After 15 years in the industry working for what would be considered a competitor to NRF, I had the pleasure of attending my first NRFtech event last week. My attendance felt like a dawning of a new era at the venerable leader in all things retail. An era of more openness and community that in these days of hyper competition was refreshing.
Retailers are also in a new era as technology providers that once focused on their core businesses of computers, or search, or auctions, or social media have now expanded into massive conglomerates that serve as both partners and competitors. A fascinating session led by Lori Schafer and Deb Weinswig detailed the impact that five companies are having on the world and, more specifically, the retail industry.
Amazon, Apple, eBay, Facebook, and Google were profiled and deemed the ‘tech titans.’ Schafer detailed the uniquely different strategies these companies have taken to become what they are today and highlighted the fact that most, if not all, serve as both friends and foes to traditional retailers.
For example, we know the impact that Amazon has had on the book industry and with plays such as MyHabit we know they are laser-focused on making a similar impact on high fashion. However, several retailers in the room also admitted to using Amazon’s marketplace to sell inventory.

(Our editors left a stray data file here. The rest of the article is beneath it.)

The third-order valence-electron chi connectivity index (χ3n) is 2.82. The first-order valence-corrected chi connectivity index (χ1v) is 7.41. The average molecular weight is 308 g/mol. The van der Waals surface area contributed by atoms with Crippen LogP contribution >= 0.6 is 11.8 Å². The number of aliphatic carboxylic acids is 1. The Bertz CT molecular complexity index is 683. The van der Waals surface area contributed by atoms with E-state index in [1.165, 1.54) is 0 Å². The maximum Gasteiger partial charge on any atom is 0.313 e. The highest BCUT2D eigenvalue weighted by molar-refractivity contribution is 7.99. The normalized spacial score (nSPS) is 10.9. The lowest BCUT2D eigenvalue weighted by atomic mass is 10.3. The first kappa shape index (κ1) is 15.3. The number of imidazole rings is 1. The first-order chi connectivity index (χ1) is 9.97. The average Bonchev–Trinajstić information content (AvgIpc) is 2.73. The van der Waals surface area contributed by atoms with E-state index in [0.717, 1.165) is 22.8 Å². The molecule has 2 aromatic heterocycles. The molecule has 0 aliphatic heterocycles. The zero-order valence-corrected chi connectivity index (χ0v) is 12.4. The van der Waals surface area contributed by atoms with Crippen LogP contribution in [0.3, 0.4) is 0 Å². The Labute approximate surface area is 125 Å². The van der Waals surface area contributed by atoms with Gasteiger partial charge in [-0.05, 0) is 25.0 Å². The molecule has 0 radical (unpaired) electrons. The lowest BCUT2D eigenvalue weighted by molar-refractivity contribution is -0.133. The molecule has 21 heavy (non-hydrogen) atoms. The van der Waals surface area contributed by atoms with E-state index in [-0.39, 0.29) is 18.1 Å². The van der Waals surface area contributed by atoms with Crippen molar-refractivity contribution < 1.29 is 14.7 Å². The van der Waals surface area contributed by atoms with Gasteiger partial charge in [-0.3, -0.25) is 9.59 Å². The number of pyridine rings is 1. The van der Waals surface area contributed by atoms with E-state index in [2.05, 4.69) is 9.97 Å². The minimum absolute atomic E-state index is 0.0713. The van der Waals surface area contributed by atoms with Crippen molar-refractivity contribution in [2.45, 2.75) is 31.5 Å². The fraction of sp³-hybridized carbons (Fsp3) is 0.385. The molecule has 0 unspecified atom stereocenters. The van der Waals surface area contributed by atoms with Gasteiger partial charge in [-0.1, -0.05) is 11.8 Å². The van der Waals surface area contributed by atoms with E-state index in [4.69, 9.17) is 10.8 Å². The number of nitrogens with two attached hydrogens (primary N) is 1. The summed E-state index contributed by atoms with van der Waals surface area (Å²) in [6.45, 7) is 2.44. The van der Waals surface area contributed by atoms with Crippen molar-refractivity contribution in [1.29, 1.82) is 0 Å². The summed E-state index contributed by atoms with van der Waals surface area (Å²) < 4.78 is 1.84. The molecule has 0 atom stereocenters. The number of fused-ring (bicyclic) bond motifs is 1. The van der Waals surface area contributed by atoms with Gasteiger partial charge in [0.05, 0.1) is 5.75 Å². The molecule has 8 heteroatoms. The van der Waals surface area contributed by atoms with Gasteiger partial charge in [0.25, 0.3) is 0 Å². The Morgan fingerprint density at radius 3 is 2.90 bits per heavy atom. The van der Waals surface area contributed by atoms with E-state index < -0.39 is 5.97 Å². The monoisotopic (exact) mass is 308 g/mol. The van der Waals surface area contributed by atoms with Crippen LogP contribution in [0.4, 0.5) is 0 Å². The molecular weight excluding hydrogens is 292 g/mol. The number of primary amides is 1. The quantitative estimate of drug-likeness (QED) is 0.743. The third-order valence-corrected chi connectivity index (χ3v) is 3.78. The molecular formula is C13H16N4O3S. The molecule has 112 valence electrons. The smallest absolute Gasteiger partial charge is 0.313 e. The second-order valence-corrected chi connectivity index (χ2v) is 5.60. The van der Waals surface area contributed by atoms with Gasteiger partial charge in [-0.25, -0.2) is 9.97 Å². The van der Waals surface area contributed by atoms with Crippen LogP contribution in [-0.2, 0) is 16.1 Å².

What retailer wouldn’t want to find a way to achieve Apple’s mind blowing sales of $6,000 per square foot in their retail outlets? And what retailer isn’t contending with the impact that the smartphone has had on the shopping experience? However, Schafer detailed how Apple’s ambitions don’t stop there, and with access to 400 million iTunes customers, the iStore mobile payment platform could be the next revolution for the industry.
As everyone knows Google has moved well beyond search and has made a huge impact on the industry through their mobile platforms. They essentially invented localization and have given stores an important tool to drive traffic. Yet this has also created immensely high levels of transparency, making it more important for retailers to be aware of what their competition is doing.
[via RIS News]